It can be quite difficult keeping up with those who sponsor the eDisclosure Information Project, quite apart from the wider eDiscovery/eDisclosure market. Some of them seem to assume that I pick up news by some magical process; others broadcast little because they are just getting on with an increasing flow of work; yet others have so much news that it is hard to keep up with them. In parallel with market news comes an ever-denser flow of information and discussion about rules and cases, plus thoughtful analysis of the directions we should be going in to improve the eDiscovery process. It all gets filtered at this end anyway, not so much by my subjective view of what is important but because I feel I owe you more than merely copying and pasting press releases; that inevitably reduces the number of articles in a week, even without the interruption of six weeks’ near-continuous travel such as I have just completed.
Equivio sends out a regular update and keeps its press releases in good order on its website – perhaps this is what one should expect from a company which specialises in making it easy to find the information you actually want. Equivio also keeps what it calls an Installed Base page – the “growing list” referred to in my title. LDM Global similarly keeps me well informed, and nobody keeps up a better flow of information, both about its own activities and about the wider eDiscovery world, than Applied Discovery.
For today’s purposes, Equivio provides the connection between these very different companies. Equivio’s Relevance product is its contribution to the predictive coding, or Technology Assisted Review, market which is as significant in discussions about rules and procedure as it is in pure market terms. I will not stop here to explain why this technology, in its various forms from a growing number of providers, is exciting debate – I write about it a lot, and an article called Search, Forward by US Magistrate Judge Andrew Peck (free registration required) suffices to explain why it is important (type the word “predictive” into the search box opposite for my own heavily hyperlinked articles on the subject).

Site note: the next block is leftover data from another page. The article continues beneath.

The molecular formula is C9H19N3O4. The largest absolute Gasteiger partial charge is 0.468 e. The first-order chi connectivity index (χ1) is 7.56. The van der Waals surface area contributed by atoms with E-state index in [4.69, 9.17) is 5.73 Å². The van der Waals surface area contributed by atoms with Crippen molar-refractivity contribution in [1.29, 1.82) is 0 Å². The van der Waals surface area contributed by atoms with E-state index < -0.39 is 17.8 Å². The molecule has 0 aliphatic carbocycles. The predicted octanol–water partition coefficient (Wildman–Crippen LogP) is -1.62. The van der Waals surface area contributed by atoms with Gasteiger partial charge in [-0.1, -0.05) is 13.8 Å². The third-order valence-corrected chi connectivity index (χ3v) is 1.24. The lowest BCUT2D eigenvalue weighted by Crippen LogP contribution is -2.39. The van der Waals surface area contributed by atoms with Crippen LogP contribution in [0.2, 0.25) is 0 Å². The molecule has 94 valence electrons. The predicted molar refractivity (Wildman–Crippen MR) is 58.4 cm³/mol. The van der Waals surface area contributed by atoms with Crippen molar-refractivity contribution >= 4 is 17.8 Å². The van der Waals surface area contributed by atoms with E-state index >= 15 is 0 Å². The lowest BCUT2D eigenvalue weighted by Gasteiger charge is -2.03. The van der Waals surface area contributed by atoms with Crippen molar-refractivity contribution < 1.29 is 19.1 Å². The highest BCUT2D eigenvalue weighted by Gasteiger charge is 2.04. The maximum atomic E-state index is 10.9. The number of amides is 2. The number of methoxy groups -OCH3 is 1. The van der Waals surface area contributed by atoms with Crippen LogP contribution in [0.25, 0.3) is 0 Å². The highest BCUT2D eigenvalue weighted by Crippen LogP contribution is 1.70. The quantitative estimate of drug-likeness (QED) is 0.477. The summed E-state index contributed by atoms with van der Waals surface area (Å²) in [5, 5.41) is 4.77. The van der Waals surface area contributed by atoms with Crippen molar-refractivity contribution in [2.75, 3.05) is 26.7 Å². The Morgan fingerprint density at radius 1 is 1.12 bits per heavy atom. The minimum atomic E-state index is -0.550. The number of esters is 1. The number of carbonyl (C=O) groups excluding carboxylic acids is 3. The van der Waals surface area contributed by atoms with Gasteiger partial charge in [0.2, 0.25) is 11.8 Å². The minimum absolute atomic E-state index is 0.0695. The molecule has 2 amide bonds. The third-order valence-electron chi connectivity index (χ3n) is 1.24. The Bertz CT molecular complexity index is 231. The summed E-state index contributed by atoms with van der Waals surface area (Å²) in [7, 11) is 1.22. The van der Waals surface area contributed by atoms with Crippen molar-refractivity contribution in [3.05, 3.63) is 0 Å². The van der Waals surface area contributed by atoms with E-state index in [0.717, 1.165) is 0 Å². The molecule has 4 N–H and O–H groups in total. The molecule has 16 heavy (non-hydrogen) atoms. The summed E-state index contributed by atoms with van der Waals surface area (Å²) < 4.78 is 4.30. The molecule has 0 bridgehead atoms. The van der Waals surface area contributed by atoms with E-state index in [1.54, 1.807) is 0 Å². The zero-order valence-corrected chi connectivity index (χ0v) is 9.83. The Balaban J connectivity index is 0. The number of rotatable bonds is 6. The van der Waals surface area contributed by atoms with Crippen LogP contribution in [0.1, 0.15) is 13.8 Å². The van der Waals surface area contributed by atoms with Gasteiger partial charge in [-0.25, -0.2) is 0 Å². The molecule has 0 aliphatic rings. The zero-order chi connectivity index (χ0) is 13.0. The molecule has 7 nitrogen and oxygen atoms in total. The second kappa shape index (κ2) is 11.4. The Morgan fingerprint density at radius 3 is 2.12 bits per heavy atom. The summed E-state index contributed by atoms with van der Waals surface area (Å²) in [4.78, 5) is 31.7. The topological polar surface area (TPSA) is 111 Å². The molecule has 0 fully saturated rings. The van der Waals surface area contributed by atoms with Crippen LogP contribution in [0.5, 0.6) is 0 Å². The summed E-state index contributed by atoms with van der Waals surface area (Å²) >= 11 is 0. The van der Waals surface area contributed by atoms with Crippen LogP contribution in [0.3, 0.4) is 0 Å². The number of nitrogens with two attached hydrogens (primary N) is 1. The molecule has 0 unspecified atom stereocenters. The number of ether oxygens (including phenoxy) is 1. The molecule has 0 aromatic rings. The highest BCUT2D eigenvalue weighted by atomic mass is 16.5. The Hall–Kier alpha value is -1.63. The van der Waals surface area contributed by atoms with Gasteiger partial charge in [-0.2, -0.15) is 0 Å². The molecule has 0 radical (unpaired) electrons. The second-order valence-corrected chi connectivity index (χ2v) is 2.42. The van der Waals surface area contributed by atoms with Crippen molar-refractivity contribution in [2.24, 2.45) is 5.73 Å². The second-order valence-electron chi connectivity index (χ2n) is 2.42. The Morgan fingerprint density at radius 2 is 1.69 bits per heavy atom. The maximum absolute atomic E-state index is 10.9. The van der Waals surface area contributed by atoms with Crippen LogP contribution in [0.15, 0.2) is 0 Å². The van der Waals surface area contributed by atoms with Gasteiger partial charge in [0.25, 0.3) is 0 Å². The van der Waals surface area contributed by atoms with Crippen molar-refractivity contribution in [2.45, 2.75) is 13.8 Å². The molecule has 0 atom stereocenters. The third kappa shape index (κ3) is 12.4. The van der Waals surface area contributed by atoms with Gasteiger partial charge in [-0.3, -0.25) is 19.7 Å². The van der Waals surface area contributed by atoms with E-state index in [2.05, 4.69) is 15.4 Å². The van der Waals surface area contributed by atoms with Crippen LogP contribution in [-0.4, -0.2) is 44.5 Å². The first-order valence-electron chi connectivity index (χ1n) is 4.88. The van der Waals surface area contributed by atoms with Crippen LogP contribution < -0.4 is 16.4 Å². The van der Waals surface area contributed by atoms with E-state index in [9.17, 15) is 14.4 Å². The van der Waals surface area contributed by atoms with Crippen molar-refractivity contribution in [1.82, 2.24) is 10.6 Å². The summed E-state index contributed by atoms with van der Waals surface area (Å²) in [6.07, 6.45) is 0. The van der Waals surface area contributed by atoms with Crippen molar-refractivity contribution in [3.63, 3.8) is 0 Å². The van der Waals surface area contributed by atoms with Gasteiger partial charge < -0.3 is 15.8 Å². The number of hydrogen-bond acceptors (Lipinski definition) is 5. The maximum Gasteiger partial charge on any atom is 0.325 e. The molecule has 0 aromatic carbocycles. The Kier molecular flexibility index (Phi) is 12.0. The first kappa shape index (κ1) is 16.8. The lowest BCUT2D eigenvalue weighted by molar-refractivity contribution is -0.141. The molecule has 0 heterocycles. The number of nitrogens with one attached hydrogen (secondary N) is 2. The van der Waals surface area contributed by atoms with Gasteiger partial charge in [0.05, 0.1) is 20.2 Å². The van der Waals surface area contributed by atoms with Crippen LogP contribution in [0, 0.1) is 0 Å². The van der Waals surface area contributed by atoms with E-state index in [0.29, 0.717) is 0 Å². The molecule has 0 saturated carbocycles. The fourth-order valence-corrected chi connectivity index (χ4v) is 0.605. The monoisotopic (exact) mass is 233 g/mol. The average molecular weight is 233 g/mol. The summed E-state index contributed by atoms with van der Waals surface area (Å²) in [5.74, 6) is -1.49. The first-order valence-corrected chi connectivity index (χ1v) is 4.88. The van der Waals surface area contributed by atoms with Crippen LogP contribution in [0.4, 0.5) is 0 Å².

Equivio was producing the tools to identify and eliminate duplicative and redundant data long before Equivio>Relevance was born, and was already well-known for its near-duplicate and e-mail threading software. These remain critical components in accelerating the review process by grouping together documents with common characteristics so that they can be reviewed together and, where appropriate, tagged en bloc. You do not need great technical knowledge as a lawyer conducting document review to appreciate the value of putting under one hand all documents whose content is very similar or which form part of the same e-mail thread.
It is these latter technologies which LDM Global has taken on board for its London and worldwide clients – press releases here from both Equivio and LDM Global. The press release says that LDM Global is using Equivio’s technology “as a standard component within its comprehensive electronic discovery and data processing services”. What that really means is “we use this technology to find the stuff you don’t really need to look at more than once”. The thing to understand about these Equivio products is that they can be used irrespective of the chosen review tool and, indeed, for cases which never make it to review because the controlled shrinking of the data enables early decisions to be made, including prompt settlement.
I have already written about Applied Discovery’s adoption of Equivio>Relevance earlier this year. That article was concerned mainly with some of the misunderstandings which can arise in relation to the use of this kind of technology. Applied Discovery includes what they have called predictive tagging in their Leverage Suite. Equivio ‘s press release about it is here, and Applied Discovery’s information page about Leverage is here, with detailed explanations of each component of Leverage in a function-by-function index here.
That page also provides a link which allows you to sign up for Applied Discovery’s weekly guide to eDiscovery news. I receive several such compilations, and this is the one I would keep if I decided to cut down the inflow of information.